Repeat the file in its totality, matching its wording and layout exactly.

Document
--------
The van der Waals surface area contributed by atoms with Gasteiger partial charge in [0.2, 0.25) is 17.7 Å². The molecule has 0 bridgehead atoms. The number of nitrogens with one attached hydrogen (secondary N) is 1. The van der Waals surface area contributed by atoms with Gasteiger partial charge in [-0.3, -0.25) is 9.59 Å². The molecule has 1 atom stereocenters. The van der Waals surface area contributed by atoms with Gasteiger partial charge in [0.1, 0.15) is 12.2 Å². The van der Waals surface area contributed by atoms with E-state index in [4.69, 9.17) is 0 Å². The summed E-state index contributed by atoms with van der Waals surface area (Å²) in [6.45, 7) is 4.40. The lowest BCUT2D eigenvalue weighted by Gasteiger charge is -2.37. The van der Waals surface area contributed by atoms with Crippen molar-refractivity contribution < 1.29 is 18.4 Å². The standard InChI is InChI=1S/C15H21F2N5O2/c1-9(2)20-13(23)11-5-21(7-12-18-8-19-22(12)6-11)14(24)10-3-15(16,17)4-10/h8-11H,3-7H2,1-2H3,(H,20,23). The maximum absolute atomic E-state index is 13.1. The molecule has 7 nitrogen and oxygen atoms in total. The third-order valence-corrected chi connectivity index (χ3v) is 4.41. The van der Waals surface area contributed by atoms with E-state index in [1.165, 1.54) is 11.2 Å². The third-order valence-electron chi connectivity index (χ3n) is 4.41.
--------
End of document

The van der Waals surface area contributed by atoms with Gasteiger partial charge in [0.2, 0.25) is 17.7 Å². The molecule has 0 bridgehead atoms. The number of nitrogens with one attached hydrogen (secondary N) is 1. The van der Waals surface area contributed by atoms with Gasteiger partial charge in [-0.3, -0.25) is 9.59 Å². The molecule has 1 atom stereocenters. The van der Waals surface area contributed by atoms with Gasteiger partial charge in [0.1, 0.15) is 12.2 Å². The van der Waals surface area contributed by atoms with E-state index in [4.69, 9.17) is 0 Å². The summed E-state index contributed by atoms with van der Waals surface area (Å²) in [6.45, 7) is 4.40. The lowest BCUT2D eigenvalue weighted by Gasteiger charge is -2.37. The van der Waals surface area contributed by atoms with Crippen molar-refractivity contribution < 1.29 is 18.4 Å². The standard InChI is InChI=1S/C15H21F2N5O2/c1-9(2)20-13(23)11-5-21(7-12-18-8-19-22(12)6-11)14(24)10-3-15(16,17)4-10/h8-11H,3-7H2,1-2H3,(H,20,23). The maximum absolute atomic E-state index is 13.1. The molecule has 7 nitrogen and oxygen atoms in total. The third-order valence-corrected chi connectivity index (χ3v) is 4.41. The van der Waals surface area contributed by atoms with E-state index in [1.165, 1.54) is 11.2 Å². The third-order valence-electron chi connectivity index (χ3n) is 4.41.